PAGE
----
A large airport is often considered as a “city” which includes the airport with terminals, apron, runways, and parking decks, and on-airport businesses such as air cargo, logistics, offices, retail, and hotels. An airport plays a vital role in enhancing the economic development of a region. The aviation sector accounted for more than 5.2% of the United States Gross Domestic Product (GDP) and generated $1.8 trillion in total economic activity.
The International Air Transport Association (IATA) estimated a 100% increase in passenger traffic by 2035 from the current level. Recent studies indicate that airport and airspace capacity already constrain flight operations at many large airports in the United States. To meet the growing demand, airports like Charlotte Douglas International (CLT) airport are working on plans to expand and increase the airport capacity.
While economic development is the primary benefit of airport expansion, it is unclear how the airport's increased passenger trips can be better managed using the existing road infrastructure and space restrictions. The addition of runways/taxiways at the airport often leads to the relocation/full closure of some of the existing roads. This necessitates the need to reconfigure the traffic flow around the airport, at the earliest phase of airport expansion, and formulate better access management strategies to proactively improve the road operational performance. However, there is little research available on the surface traffic consequences of proposed airport expansion projects. There is, therefore, a need to research, model, and evaluate the effect of airport expansion on traffic in its vicinity.
Large airports are major trip attractors and generators. The increase in the number of enplaning and deplaning passengers is expected to further increase the number of trips attracted to or generated by an airport. It is important to assess temporal variations in operational performance on existing roads around the airport, understand what works (or may not work), and develop plans to improve access to the airport. These plans may include direct and fast inbound/outbound access from/to the airport to/from major roads, or other conventional or unconventional solutions (for example, intersection designs). There is a need to research, examine the traffic patterns over time, and evaluate alternative strategies for fast inbound/outbound access from/to the airport.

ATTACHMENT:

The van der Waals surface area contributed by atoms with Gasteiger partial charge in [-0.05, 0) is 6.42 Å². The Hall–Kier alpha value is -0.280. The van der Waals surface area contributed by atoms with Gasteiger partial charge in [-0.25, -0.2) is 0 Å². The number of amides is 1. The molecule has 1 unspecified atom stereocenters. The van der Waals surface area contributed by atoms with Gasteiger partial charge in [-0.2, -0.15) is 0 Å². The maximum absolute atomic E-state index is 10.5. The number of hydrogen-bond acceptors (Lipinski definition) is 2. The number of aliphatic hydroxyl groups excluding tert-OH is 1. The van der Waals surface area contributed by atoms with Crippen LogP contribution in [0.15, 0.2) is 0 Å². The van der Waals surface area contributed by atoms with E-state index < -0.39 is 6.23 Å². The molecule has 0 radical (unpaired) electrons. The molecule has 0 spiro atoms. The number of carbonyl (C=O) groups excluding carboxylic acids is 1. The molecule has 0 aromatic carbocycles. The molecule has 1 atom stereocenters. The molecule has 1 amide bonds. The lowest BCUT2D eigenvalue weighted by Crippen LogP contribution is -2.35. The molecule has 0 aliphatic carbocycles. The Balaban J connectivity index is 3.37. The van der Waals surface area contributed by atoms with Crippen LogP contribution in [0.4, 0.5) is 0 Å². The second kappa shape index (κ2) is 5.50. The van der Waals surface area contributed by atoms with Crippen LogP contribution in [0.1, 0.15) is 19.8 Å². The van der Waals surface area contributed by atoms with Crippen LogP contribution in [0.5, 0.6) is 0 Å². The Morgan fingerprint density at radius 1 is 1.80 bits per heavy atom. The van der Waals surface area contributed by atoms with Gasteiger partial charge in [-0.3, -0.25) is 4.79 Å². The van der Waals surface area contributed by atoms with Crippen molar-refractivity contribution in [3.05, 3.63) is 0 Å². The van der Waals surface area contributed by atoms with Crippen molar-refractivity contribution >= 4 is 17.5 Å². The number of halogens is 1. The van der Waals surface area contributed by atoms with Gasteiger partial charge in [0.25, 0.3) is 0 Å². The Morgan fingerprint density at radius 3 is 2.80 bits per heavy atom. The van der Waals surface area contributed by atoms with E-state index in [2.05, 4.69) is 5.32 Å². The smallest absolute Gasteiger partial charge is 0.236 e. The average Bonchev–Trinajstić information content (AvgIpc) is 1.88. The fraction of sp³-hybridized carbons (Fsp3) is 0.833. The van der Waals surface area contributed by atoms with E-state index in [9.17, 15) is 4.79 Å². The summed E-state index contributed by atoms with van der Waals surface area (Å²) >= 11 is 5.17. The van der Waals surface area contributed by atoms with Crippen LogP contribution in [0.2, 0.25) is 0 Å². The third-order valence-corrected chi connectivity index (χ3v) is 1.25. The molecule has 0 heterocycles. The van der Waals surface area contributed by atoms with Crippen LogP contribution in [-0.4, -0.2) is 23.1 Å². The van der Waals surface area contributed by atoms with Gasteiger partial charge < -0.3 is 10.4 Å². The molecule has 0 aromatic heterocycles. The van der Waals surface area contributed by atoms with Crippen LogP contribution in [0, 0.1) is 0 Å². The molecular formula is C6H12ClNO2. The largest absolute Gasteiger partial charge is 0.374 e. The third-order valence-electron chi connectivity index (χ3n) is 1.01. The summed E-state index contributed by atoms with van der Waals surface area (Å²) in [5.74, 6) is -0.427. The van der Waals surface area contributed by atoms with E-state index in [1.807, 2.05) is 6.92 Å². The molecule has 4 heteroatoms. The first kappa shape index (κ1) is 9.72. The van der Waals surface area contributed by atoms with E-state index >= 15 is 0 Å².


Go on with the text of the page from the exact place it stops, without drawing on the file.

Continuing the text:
Although the specific nature and scope of the access-related problems vary from one large airport to another large airport, the aforementioned challenges associated with airport expansion and access concerns are relatively common to many large airports. This research will provide useful insights to the airport managers/authorities by exploring data-driven methodologies, highlighting the inbound/outbound surface traffic access issues, and evaluating alternatives for their effective management. The methodology and solutions may also be applicable to other large trip attractors/generators.
Director of IDEAS Center
Professor of Civil & Environmental Engineering
The University of North Carolina at Charlotte
9201 University City Boulevard
Charlotte, NC 28223-0001
Tel. (W): +1 704 687 1233
U.S. Department of Transportation, Office of the Assistant Secretary for Research and Technology